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Bed bug control is a serious issue, often requiring multiple treatments and methods of approach over the course of the pest management program.

Bed bug treatment and control should not be taken with a "do it yourself" approach.  While it is possible to treat and control bed bugs without the assistance of a professional, it is not recommended.  Control of these pests will require education and diligent effort over an extended period of time to ensure their eradication.  In all cases, professional advice and an integrated pest management approach should be taken.

Various Stages of Bed Bugs and Nymphs

Video courtesy of PJB Pest Management

Integrated Pest Management (IPM) is an effective and environmentally sensitive approach to pest management that relies on a combination of common-sense practices.  IPM programs use current, comprehensive information on the life cycles of pests and their interaction with people and the environment.  This information, in combination with available pest control methods, is used to manage pest damage by the most economical means and with the least possible hazard to people, property, and the environment.

Bed bug treatment and control should not be taken with a "Do it yourself" approach.

Bed bug control is most effective when an IPM approach is implemented with diligent participation by the residents.  In multi-family housing, diligent participation is also required of the building management.  IPM takes advantage of all appropriate pest management options, including the judicious use of pesticides.  Although bed bugs may sometimes be controlled by non-chemical means alone, this approach is often very difficult, potentially less effective, and usually more resource intensive.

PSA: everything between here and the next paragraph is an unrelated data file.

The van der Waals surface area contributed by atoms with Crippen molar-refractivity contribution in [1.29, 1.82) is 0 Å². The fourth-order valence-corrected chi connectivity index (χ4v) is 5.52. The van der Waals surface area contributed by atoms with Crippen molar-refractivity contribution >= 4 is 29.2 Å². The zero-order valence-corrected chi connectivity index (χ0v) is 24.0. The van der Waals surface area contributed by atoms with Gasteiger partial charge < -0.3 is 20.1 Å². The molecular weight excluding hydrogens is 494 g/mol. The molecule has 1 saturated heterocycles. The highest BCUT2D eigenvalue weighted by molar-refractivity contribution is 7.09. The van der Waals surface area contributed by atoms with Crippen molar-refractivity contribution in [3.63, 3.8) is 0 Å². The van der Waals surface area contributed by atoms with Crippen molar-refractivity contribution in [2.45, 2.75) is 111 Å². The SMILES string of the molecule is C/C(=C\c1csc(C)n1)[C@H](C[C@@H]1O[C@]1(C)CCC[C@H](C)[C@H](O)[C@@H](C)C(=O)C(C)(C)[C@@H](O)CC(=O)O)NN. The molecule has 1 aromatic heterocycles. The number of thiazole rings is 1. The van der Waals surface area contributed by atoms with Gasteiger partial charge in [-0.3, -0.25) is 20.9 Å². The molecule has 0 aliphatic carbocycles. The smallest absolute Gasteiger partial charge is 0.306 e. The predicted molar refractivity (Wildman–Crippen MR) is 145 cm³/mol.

A comprehensive IPM program to control bed bugs may include a number of methods such as:
  • Using monitoring devices
  • Removing clutter where bed bugs can hide
  • Applying heat treatment
  • Vacuuming
  • Sealing cracks and crevices to remove hiding places
  • Using non-chemical pesticides (such as diatomaceous earth)
  • Judicious use of effective chemical pesticides
A coordinated community IPM program can alleviate both the discomfort and cost of managing bed bugs.  The underlying philosophy of a bed bug IPM is based on the fact that bed bug infestations will not go away without intervention.  Intervention is most effective when populations are low.  Such a coordinated effort could create a partnership among government, property managers, citizens, and pest management professionals to ensure an effective intervention facilitated by environmental health professionals.  EPA and CDC recommend that pest management and environmental health professionals throughout the U.S. continue to use IPM strategies as they address the bed bug issue.

Portions of content provided by:
Entomologist Paul J. Bello, PJB Pest Management Consulting, LLC. - Author of "The Bed Bug Combat Manual"